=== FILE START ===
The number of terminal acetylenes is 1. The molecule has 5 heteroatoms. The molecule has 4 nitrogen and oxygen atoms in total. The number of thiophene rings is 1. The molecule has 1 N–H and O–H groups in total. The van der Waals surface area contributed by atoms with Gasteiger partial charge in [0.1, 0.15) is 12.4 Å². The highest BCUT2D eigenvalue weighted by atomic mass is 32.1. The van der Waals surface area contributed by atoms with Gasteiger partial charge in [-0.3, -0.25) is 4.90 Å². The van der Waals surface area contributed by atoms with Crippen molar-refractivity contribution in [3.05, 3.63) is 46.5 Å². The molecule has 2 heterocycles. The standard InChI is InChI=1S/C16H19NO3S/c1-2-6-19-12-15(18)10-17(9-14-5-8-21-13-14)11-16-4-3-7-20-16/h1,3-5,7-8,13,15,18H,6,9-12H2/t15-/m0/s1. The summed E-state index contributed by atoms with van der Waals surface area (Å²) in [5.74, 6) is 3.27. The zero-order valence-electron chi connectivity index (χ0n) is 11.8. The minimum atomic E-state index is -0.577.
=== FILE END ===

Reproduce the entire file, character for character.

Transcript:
The number of terminal acetylenes is 1. The molecule has 5 heteroatoms. The molecule has 4 nitrogen and oxygen atoms in total. The number of thiophene rings is 1. The molecule has 1 N–H and O–H groups in total. The van der Waals surface area contributed by atoms with Gasteiger partial charge in [0.1, 0.15) is 12.4 Å². The highest BCUT2D eigenvalue weighted by atomic mass is 32.1. The van der Waals surface area contributed by atoms with Gasteiger partial charge in [-0.3, -0.25) is 4.90 Å². The van der Waals surface area contributed by atoms with Crippen molar-refractivity contribution in [3.05, 3.63) is 46.5 Å². The molecule has 2 heterocycles. The standard InChI is InChI=1S/C16H19NO3S/c1-2-6-19-12-15(18)10-17(9-14-5-8-21-13-14)11-16-4-3-7-20-16/h1,3-5,7-8,13,15,18H,6,9-12H2/t15-/m0/s1. The summed E-state index contributed by atoms with van der Waals surface area (Å²) in [5.74, 6) is 3.27. The zero-order valence-electron chi connectivity index (χ0n) is 11.8. The minimum atomic E-state index is -0.577.